We dressed her in adorable girl clothes and I thoroughly enjoyed having her, but she was definitely not an easy child to care for.  Within a couple of weeks I developed a uterine infection and was very ill.  I had a hard time caring for her so I had her dad give me a stack of diapers, wipes and other supplies before he left for work.  I brought her into bed with me and just did my best to keep her fed and dry.  When Chris got home from school (first one home since he had started Middle School) he ran as fast as he could to find me and would breathlessly ask where she was.  He was so cute with her.  Then he helped me for the next couple of hours – a welcome relief.  When the fever got high enough I was hallucinating, Ken took some time off to get me to the doctor.  Antibiotics did the trick but it was a grueling experience with my very fussy newborn.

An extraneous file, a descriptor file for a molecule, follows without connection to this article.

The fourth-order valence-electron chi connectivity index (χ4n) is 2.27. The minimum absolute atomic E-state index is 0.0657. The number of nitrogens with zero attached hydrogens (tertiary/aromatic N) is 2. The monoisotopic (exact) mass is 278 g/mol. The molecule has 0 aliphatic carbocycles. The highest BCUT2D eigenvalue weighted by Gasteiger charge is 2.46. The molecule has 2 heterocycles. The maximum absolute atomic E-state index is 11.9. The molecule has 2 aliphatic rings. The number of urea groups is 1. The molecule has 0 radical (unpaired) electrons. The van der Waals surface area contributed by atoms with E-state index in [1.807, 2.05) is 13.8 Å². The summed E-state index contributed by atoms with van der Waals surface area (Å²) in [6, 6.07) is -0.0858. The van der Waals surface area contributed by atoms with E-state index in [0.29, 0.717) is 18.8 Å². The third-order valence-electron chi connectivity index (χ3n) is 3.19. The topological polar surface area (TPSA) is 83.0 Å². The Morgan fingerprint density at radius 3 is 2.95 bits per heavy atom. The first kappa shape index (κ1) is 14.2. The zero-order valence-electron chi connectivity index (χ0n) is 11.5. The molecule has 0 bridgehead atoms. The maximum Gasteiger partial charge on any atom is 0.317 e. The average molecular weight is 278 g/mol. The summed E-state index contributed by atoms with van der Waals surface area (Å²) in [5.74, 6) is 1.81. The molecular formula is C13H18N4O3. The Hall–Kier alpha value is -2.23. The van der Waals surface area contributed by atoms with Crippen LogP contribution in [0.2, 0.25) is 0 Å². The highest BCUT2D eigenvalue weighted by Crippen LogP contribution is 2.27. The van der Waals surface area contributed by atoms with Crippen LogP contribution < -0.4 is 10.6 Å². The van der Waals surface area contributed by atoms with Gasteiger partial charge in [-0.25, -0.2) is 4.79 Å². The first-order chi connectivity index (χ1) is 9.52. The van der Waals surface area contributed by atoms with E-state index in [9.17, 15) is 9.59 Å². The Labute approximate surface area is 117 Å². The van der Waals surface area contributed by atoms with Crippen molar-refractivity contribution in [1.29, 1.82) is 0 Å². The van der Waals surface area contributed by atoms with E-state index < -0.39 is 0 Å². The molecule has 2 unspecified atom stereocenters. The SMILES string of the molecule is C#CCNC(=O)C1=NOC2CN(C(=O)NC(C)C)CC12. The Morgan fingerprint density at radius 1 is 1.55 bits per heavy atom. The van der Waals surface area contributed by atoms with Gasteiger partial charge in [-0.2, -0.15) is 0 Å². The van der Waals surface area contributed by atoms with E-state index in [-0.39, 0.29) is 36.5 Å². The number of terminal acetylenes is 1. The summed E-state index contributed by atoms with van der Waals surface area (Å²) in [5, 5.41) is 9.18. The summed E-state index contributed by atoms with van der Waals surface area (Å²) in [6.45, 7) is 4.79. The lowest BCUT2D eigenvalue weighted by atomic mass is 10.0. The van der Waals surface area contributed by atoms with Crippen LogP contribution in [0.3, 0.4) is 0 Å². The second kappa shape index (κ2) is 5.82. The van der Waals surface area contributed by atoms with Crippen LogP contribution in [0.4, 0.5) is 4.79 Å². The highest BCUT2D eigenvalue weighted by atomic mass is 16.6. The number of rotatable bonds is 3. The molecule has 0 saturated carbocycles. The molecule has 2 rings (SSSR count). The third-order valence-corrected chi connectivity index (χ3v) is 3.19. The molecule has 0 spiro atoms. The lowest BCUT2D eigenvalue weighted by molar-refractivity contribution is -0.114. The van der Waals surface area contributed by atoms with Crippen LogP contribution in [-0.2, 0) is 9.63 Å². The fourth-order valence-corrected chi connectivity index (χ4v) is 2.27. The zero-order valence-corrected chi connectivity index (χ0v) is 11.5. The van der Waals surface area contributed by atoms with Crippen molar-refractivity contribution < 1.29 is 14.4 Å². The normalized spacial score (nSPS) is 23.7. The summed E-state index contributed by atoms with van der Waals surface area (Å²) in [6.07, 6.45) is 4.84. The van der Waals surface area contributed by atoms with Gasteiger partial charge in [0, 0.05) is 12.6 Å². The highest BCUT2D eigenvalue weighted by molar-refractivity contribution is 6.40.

We all survived but it wasn’t easy.  Aubrey continued to be pretty difficult and apparently not happy.  Besides not sleeping, she was also extra sensitive to noise and stimulation.  Now, with 5 other children under the age of 12, chaos is more common than calm.  And, I had to cook, do laundry, shop and clean.  Then there were the never-ending appointments.  We got into enough of a routine to keep her mostly content, if not sleeping.   There were smiling moments.  I tried to grab a camera every chance I could so my memory would not be only of the unhappy times.  She came to enjoy her swing and was always happier if she was being held (post colic time anyway) so having the extra willing siblings was very helpful.   It was pre-digital camera era so pictures weren’t that plentiful but we have quite a few.  I’m not sure why the rough moments are etched more permanently in the memory.  We really were happy to have Aubrey join our family.  I will admit I had a hard time returning to my part-time job because I wasn’t sure anyone else could handle it.  But, it turned out her big sister, Jenny, was patient and loving.